September 20, 2012
Proposition 40, a referendum on the newly redrawn state Senate district lines, may be the oddest measure before Californians in this election cycle. The people who put it on the ballot were hoping for a "no" vote, which is odd enough in itself, but then they changed their minds and withdrew from the campaign entirely. The result: There is no organized No on 40 campaign, and substantial confusion remains about what exactly the measure would do. Voters should resist the temptation to vote no out of frustration and instead should approve it after taking a moment to understand what they're being asked to support and why. First, a word on how Proposition 40 came to be on the ballot.
March 21, 2014 | By Steven Zeitchik
Documentaries in this age of Netflix and VOD don't often get a theatrical release, but HBO is betting that “The Case Against 8,” its Sundance-decorated documentary about the legal battle to overturn Proposition 8, can buck the trend. The network has scheduled a limited theatrical run in June for Ben Cotner and Ryan White's movie, which examines the legal battle, ultimately successful, to overturn California's same-sex marriage ban that passed in 2008. HBO will put the movie in Los Angeles and New York theaters on June 6, expand it on June 13, and then air it on June 23, which is close to the anniversary of the Supreme Court's historic ruling on the federal Defense of Marriage Act last year.
March 8, 2014 | By Maura Dolan
SAN FRANCISCO - Anxious about last summer's ruling on Proposition 8, sponsors of California ballot measures are going to considerable lengths to ensure they will be able to defend them if the state doesn't. Nearly 1 in 4 proposed initiatives include language intended to skirt the ruling and avoid having a measure overturned because of antipathy by state officials, a review of the measures showed. The proposal topics are as varied as public pensions and Internet privacy, each armed with clauses aimed at turning sponsors into semi-public officials able to defend the measures if the state refuses.
February 7, 2014 | By Jennifer Gratz
Much progress has been made in the fight for equal treatment under the law for all people. Unfortunately, California politicians are actively working to ensure that the state reverts to policies that treat people differently based on skin color or ethnic identity - policies that were rejected by voters more than 17 years ago. In 1996, California voters outlawed the use of racial preferences in state institutions by overwhelmingly passing Proposition 209....
January 29, 2014 | George Skelton, Capitol Journal
SACRAMENTO - Are California voters ready yet to change Proposition 13 so that all corporations pay their fair share of property taxes? A new nonpartisan poll indicates they might be. But a better, more relevant question is whether any state political leader - namely a governor - is courageous enough to lead the charge. Answer: Of course not. Gov. Jerry Brown told me five years ago, before he was elected to a third term as governor, that "messing with 13 is a big fat loser. " Clearly he hasn't changed his mind.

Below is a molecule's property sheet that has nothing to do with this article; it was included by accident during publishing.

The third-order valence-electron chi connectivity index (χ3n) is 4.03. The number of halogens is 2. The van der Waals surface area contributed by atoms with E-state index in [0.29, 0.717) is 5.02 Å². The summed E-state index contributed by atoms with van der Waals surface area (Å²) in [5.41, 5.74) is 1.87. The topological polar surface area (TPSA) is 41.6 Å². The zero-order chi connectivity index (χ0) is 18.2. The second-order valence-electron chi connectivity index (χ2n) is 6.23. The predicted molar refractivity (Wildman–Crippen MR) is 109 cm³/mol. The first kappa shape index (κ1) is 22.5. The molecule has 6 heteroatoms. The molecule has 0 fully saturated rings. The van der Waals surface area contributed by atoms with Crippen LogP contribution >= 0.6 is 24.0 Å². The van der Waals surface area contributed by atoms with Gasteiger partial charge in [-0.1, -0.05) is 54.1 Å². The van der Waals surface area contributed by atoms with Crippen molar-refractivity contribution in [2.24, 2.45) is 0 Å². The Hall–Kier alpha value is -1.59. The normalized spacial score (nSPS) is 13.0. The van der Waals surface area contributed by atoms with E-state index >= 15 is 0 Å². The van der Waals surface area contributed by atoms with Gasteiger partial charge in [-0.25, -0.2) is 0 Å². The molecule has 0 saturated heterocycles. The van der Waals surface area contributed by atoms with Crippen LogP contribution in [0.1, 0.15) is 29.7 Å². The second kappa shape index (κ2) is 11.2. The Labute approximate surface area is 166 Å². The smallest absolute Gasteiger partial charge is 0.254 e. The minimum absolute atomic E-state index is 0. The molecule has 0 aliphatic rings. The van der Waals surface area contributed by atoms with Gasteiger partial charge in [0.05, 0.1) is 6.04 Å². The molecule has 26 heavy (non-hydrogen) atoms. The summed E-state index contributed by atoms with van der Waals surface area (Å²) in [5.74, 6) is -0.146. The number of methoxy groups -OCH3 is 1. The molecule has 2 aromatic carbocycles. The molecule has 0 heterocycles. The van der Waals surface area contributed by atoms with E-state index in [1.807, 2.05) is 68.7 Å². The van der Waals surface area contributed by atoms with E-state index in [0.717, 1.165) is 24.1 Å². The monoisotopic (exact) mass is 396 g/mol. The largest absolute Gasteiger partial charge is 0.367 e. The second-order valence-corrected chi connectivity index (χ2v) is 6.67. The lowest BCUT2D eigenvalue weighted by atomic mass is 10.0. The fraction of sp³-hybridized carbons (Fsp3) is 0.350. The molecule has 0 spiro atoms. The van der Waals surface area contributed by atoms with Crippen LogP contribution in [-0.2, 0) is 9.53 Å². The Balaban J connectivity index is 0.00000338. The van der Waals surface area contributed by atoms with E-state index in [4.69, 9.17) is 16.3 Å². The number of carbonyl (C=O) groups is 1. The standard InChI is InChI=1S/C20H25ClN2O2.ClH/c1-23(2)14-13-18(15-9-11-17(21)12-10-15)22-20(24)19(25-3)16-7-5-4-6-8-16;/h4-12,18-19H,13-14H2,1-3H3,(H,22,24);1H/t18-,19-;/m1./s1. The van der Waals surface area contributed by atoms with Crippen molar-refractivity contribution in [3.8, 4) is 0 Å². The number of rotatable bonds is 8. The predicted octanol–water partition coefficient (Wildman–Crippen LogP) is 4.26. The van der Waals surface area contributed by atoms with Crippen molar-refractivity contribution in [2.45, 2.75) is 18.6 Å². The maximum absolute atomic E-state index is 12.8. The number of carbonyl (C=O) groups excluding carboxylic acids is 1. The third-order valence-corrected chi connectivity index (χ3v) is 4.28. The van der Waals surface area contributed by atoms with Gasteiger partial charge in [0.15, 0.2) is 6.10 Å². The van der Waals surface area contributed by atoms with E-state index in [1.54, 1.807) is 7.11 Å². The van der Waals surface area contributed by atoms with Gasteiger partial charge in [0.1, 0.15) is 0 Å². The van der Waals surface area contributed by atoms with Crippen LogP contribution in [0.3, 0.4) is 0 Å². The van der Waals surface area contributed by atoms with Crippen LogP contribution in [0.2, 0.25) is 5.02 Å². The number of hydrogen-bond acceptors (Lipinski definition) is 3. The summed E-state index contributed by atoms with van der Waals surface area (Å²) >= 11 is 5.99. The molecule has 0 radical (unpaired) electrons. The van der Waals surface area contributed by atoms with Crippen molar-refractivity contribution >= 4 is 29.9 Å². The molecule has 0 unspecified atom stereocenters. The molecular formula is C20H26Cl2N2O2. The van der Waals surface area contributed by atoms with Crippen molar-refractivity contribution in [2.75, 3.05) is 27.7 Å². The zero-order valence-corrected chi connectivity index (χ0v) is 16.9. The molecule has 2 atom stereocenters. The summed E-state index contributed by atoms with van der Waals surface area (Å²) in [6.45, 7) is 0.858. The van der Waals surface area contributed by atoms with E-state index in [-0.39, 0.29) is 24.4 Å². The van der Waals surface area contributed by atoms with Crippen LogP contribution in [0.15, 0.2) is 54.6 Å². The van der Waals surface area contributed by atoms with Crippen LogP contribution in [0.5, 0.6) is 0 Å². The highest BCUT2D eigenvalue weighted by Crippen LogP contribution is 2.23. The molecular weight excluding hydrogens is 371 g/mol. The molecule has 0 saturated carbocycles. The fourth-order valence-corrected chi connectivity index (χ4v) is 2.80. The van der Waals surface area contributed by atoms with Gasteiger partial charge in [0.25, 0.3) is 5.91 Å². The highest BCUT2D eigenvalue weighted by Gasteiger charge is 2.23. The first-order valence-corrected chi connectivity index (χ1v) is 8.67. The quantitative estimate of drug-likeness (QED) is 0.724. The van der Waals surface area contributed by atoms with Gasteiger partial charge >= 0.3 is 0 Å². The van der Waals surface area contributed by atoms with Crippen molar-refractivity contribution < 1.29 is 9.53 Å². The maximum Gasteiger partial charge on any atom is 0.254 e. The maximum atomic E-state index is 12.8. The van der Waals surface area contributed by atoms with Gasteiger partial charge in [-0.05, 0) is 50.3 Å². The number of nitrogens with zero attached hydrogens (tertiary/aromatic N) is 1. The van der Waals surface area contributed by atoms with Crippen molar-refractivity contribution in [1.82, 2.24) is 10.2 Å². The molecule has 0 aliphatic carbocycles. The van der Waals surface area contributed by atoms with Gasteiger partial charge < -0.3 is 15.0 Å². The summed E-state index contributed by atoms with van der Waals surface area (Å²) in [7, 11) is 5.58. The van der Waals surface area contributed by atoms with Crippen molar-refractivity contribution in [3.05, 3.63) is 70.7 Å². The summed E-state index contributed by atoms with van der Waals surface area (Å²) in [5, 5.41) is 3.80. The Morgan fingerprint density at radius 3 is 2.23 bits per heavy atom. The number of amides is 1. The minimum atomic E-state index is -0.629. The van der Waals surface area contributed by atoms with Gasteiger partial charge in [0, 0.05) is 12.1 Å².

December 7, 2013 | By Anthony York
SACRAMENTO - While much of the country is gearing up for the holidays, political forces in Sacramento are girding for battle. Already, special interests are lined up with plans that could shape next year's general election ballot. They are considering propositions to increase medical malpractice awards, hike tobacco taxes and give local governments the right to scale back public employee pensions, among other ideas. Each of the proposals could spawn campaigns costing tens of millions of dollars.
November 19, 2013 | By Harvey Rosenfield
"We didn't do a good enough job in terms of how we crafted the law," an apologetic President Obama said this month, shortly after millions of Americans got notices from their health insurance companies that their current policies were going to be canceled because the policies didn't comply with the minimum standards of the Affordable Care Act. Worse, the federal website where people were supposed to be able to buy replacement coverage was still barely...
November 5, 2013 | By Christopher Hawthorne, Los Angeles Times Architecture Critic
HOUSTON - Forget Monticello or the Chrysler building: There may be no piece of architecture more quintessentially American than the Astrodome. Widely copied after it opened in 1965, it perfectly embodies postwar U.S. culture in its brash combination of Space Age glamour, broad-shouldered scale and total climate control. It also offers a key case study in how modern architecture treated the natural world - and how radically the balance of power in that relationship has shifted over the last half-century.
October 15, 2013 | By David G. Savage
WASHINGTON - The U.S. Supreme Court's conservative justices signaled Tuesday that they were inclined to uphold California and Michigan ballot measures that forbid state universities from granting "preferential treatment" to applicants based on race. Oral arguments on affirmative action turned into a debate over the meaning of equal treatment under the law, with the justices sounding split along the usual ideological lines. The conservatives, agreeing with Michigan's state lawyers, said removing race as a factor led to equal treatment as required under the 14th Amendment to the Constitution.